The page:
Clark Quinn's Learnings about Learning
(The Official Quinnovation blog)

9 May 2013

Assessing online assessments

Clark @ 5:00 AM

Good formal learning consists of an engaging introductions, rich presentation of concepts, annotated examples, and meaningful practice, all aligned on cognitive skills. As we start seeing user-generated online c, publishers and online schools are feeling the pressure. Particularly as MOOCs come into play, with (decreasingly) government funded institutions giving online content and courses for free. Are we seeing the demise of for-profit institutions and publishers?

I will suggest that there’s one thing that is harder to get out of the user-generated content environment, and that’s meaningful practice. I recall hearing of, but haven’t yet seen, a seriously threatening repository of such. Yes, there are learning object repositories, but they’re not yet populated with a rich suite of contextualized practice.

Writing good assessments is hard. Principles of good practice include meaningful decisions, alternatives that represent reliable misconceptions, relevant contexts, believable dialog, and more. They must be aligned to the objectives, and ideally have an increasing level of challenge.

There are some technical issues as well. Extensions that are high value include problem generators and randomness in the order of options (challenging attempts to ‘game’ the assessment). A greater variety of response options for novelty isn’t bad either, and automarking is desirable for at least a subset of assessment.

I don’t want to preclude essays or other interpretive work like presentations or media content, and they are likely to require human evaluation, even with peer marking. Writing evaluation rubrics is also a challenge for untrained designers or experts.

While SMEs can write content and even examples (if they get pedagogical principles and are in touch with the underlying thinking, but writing good assessments is another area.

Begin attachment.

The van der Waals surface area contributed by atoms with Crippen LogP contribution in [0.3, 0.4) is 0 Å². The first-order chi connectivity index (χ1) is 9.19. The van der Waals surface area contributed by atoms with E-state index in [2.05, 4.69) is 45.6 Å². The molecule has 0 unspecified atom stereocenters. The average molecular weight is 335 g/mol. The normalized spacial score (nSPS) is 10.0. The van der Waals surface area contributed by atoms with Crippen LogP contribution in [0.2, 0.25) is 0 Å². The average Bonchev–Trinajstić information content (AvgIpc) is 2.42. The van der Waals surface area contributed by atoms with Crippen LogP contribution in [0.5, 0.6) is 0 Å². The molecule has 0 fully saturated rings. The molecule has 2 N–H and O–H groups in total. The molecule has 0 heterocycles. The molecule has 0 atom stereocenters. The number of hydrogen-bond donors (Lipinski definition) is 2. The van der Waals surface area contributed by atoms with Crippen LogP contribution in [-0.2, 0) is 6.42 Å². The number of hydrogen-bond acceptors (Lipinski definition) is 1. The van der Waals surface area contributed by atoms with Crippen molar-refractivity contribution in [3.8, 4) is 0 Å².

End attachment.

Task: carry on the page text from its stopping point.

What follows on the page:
I’ve an inkling that writing meaningful assessments, particularly leveraging interactive technology like immersive simulation games, is an area where skills are still going to be needed. Aligning and evaluating the assessment, and providing scrutable justification for the assessment attributes (e.g. accreditation) is going to continue to be a role for some time.

We may need to move accreditation from knowledge to skills (a current problem in many accreditation bodies), but I think we need and can have a better process for determining, developing, and assessing certain core skills, and particularly so-called 21st century skills. I think there will continue to be a role for doing so, even if we make it possible to develop e necessary understanding in any way the learner chooses.

As is not unusual, I’m thinking out loud, so I welcome your thoughts and feedback.


  1. Hi Clark – agree very much on accrediting skills rather than knowledge as the latter so quickly gets out of date. That’s why Harold and I are helping LPI to accredit new skills for the learning profession – and very 21st century ones too http://www.learningandperformanceinstitute.com/diplomaworkplacecollaboration.htm Janre

    Comment by Jane Hart — 9 May 2013 @ 10:11 AM

  2. Clarke, you raise a really good point about what happens after we learn. And you’re right that there is not enough meaningful practice out there. Certainly nothing that can be automated. Whether it is setting an exam question and marking it or requiring a stretch activity at work and assessing performance against it – human agency will always be required to understand and feed back on the nuance of activity and help the learner understand where they have succeeded and where they need extra work.

    Comment by Ara Ohanian — 13 May 2013 @ 6:28 AM

  3. As I read your post I thought of the difference between educating and training. To me, educating is about enabling someone to achieve a higher level of enlightenment on a subject matter, while training is about helping them acquire and internalize information and/or techniques.

    Many of your points are spot on in the context of educating someone, but when the focus is training, I believe it can be highly automated.

    Comment by Jeff Walter — 13 May 2013 @ 2:23 PM

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